The resource key for quotas inside of Compute Engine exists as a list of objects, each containing a few resource keys. If we query the same data in the table format, and apply the format transform to just the quota key, we can produce a table that will have just the metric, limit, and usage.
While this is effective, what we're basically doing is just flattening the quotas list. And since this is a common task, the CLI includes a flatten flag. Notice here using flatten flag with the CSV format, we get similar results, with a cleaner syntax.
Formats might include required or optional parameters. Top-level parameters are specified using square braces after the format name. Column level settings are specified after the resource-keys, and after any transforms.
Again, these are contrived examples. However, using this functionality allows us to fetch specific data which we can leverage programmatically. Once you're comfortable using the gcloud CLI, one of the easiest ways of obtaining access to it, is from Cloud Shell.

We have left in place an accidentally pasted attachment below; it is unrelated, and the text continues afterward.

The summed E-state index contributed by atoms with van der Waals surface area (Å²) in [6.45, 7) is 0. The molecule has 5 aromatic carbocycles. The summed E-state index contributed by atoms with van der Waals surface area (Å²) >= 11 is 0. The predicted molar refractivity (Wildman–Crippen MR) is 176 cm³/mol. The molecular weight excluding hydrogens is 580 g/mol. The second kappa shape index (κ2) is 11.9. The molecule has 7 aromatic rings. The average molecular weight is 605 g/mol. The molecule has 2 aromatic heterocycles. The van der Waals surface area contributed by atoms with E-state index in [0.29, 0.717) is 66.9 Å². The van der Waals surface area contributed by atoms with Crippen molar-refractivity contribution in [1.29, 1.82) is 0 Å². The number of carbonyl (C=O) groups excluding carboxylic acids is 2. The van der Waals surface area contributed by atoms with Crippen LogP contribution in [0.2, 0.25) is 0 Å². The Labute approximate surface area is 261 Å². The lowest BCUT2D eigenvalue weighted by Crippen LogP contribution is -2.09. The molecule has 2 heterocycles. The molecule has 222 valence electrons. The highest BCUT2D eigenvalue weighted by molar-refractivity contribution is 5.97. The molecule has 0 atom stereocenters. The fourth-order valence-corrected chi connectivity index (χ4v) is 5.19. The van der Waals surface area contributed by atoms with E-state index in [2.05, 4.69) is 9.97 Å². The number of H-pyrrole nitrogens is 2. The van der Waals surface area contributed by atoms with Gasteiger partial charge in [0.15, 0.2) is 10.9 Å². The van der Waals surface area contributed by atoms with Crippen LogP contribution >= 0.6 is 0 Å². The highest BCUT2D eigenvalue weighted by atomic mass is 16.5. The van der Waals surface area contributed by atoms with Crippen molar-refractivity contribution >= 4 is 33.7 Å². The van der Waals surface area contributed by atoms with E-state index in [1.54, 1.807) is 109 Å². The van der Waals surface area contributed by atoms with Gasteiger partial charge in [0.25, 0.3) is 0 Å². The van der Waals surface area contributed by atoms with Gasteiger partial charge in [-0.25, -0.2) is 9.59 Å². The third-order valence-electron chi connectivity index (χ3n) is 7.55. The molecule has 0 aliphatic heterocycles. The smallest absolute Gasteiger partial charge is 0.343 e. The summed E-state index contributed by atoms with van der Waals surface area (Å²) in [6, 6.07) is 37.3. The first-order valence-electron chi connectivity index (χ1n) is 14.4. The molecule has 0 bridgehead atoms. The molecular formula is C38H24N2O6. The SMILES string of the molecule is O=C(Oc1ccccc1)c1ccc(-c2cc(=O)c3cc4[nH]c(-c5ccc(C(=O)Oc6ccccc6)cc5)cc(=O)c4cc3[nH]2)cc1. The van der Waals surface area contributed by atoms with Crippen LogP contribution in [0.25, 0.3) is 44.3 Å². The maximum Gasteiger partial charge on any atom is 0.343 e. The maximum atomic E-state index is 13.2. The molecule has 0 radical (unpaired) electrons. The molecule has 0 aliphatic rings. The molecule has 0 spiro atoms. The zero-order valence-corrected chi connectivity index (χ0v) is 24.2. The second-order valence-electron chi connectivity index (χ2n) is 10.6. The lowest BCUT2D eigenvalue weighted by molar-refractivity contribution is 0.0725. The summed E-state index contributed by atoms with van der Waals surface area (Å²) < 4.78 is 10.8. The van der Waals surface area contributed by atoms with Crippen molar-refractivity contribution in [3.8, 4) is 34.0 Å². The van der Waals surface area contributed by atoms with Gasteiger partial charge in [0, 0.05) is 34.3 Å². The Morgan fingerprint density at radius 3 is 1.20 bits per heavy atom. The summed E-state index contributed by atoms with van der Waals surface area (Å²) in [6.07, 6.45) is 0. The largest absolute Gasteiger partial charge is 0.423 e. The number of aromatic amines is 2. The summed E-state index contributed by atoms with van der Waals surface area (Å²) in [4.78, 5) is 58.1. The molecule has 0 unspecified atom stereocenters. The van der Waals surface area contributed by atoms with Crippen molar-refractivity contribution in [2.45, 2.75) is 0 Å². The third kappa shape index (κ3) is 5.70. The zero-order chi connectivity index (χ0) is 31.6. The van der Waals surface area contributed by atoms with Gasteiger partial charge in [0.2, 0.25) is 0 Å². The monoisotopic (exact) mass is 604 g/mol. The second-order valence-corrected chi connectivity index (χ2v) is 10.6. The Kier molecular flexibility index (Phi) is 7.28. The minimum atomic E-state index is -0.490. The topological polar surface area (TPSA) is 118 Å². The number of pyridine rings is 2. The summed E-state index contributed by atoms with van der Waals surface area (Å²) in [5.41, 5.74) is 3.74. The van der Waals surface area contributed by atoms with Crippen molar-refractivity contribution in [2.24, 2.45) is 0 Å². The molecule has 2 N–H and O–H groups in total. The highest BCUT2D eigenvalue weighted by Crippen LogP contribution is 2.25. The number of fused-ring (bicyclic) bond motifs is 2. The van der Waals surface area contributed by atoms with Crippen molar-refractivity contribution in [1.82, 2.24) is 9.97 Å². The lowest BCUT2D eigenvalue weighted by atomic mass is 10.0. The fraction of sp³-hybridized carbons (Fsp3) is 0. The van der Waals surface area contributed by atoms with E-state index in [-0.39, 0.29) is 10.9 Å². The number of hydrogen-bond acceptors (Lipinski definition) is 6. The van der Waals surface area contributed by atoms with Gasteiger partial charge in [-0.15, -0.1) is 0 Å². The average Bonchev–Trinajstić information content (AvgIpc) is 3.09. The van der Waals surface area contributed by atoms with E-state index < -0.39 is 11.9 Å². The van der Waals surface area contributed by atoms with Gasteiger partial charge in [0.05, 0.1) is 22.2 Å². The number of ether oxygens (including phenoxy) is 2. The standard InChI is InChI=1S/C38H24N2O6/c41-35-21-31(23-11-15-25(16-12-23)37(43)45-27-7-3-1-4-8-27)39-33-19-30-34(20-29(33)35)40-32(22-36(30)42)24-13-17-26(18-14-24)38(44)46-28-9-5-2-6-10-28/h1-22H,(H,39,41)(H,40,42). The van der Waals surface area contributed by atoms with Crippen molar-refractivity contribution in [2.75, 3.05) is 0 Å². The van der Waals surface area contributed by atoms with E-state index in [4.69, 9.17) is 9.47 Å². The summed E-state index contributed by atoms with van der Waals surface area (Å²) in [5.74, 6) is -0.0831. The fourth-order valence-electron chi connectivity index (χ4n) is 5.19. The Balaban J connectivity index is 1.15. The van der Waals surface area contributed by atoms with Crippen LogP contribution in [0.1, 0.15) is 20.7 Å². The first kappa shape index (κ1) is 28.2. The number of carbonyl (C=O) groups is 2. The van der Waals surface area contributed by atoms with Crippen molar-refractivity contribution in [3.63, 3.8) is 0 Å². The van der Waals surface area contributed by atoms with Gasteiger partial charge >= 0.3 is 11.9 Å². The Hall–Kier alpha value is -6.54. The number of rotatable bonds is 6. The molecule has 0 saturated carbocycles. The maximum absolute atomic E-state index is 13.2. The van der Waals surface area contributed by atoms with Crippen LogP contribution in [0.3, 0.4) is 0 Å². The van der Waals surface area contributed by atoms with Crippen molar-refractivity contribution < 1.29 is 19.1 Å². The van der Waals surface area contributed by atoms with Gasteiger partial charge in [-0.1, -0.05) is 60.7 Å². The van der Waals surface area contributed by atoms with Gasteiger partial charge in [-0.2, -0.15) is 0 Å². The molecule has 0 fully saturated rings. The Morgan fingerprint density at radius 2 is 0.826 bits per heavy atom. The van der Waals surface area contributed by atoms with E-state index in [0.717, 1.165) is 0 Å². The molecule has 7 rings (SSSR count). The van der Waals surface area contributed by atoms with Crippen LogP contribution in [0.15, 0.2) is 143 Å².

Cloud Shell is a Google Cloud service that provides us with a remote interactive shell. Here's what you need to know to get the most use out of Cloud Shell for development tasks. Cloud Shell runs on a Google-managed version of Debian Linux and it runs on top of a small Compute Engine instance. Each user is given 5 gigabytes of persistent storage which is mounted to their HOME directory. Meaning that files outside of the HOME directory are not going to survive the termination of an instance, which happens after one hour of inactivity.
The underlying operating system is managed by Google and includes several common developer tools and languages, included among these is the Cloud SDK, which includes the gcloud CLI. There are multiple programming language environments installed, there's a few command line editors, and there's also a graphical text editor.
Cloud Shell does allow for some level of customization. Cloud Shell runs a startup script whenever the instance backing the shell starts up. When the startup script runs successfully the file google/devshell/customize_environment_done is touched, thereby updating the last modified date. By modifying the script we can make configuration changes, including the installation of new software.